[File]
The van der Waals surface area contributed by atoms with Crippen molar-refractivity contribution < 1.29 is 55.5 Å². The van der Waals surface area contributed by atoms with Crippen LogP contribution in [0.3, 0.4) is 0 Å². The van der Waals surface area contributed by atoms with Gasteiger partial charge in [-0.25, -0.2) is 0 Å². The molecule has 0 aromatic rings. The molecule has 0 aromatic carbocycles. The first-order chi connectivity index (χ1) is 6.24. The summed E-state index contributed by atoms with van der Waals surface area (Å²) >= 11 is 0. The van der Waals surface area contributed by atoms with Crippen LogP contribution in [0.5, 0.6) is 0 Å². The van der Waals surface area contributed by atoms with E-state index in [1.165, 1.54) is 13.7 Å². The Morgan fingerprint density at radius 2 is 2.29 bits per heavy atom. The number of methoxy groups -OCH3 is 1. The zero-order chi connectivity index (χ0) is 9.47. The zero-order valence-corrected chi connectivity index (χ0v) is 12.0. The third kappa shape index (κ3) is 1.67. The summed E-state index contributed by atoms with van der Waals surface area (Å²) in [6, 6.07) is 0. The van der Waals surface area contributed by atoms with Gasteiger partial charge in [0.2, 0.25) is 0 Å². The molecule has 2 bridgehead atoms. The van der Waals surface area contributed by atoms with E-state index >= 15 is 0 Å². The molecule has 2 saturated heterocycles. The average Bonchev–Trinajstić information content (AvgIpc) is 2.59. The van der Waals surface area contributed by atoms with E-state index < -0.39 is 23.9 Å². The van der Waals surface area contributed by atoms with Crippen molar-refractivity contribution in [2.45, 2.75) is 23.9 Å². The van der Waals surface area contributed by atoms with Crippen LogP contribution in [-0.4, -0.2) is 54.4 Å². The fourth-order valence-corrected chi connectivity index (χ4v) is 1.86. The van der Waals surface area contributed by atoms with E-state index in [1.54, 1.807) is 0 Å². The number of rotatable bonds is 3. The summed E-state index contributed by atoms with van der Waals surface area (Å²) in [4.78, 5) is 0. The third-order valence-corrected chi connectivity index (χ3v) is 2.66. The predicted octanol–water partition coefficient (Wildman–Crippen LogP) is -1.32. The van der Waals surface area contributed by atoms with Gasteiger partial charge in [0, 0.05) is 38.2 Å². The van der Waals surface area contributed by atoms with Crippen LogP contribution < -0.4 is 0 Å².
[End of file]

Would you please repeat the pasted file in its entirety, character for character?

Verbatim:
The van der Waals surface area contributed by atoms with Crippen molar-refractivity contribution < 1.29 is 55.5 Å². The van der Waals surface area contributed by atoms with Crippen LogP contribution in [0.3, 0.4) is 0 Å². The van der Waals surface area contributed by atoms with Gasteiger partial charge in [-0.25, -0.2) is 0 Å². The molecule has 0 aromatic rings. The molecule has 0 aromatic carbocycles. The first-order chi connectivity index (χ1) is 6.24. The summed E-state index contributed by atoms with van der Waals surface area (Å²) >= 11 is 0. The van der Waals surface area contributed by atoms with Crippen LogP contribution in [0.5, 0.6) is 0 Å². The van der Waals surface area contributed by atoms with E-state index in [1.165, 1.54) is 13.7 Å². The Morgan fingerprint density at radius 2 is 2.29 bits per heavy atom. The number of methoxy groups -OCH3 is 1. The zero-order chi connectivity index (χ0) is 9.47. The zero-order valence-corrected chi connectivity index (χ0v) is 12.0. The third kappa shape index (κ3) is 1.67. The summed E-state index contributed by atoms with van der Waals surface area (Å²) in [6, 6.07) is 0. The van der Waals surface area contributed by atoms with Gasteiger partial charge in [0.2, 0.25) is 0 Å². The molecule has 2 bridgehead atoms. The van der Waals surface area contributed by atoms with E-state index >= 15 is 0 Å². The molecule has 2 saturated heterocycles. The average Bonchev–Trinajstić information content (AvgIpc) is 2.59. The van der Waals surface area contributed by atoms with E-state index < -0.39 is 23.9 Å². The van der Waals surface area contributed by atoms with Crippen molar-refractivity contribution in [2.45, 2.75) is 23.9 Å². The van der Waals surface area contributed by atoms with Crippen LogP contribution in [-0.4, -0.2) is 54.4 Å². The fourth-order valence-corrected chi connectivity index (χ4v) is 1.86. The van der Waals surface area contributed by atoms with E-state index in [1.54, 1.807) is 0 Å². The number of rotatable bonds is 3. The summed E-state index contributed by atoms with van der Waals surface area (Å²) in [4.78, 5) is 0. The third-order valence-corrected chi connectivity index (χ3v) is 2.66. The predicted octanol–water partition coefficient (Wildman–Crippen LogP) is -1.32. The van der Waals surface area contributed by atoms with Gasteiger partial charge in [0, 0.05) is 38.2 Å². The van der Waals surface area contributed by atoms with Crippen LogP contribution < -0.4 is 0 Å².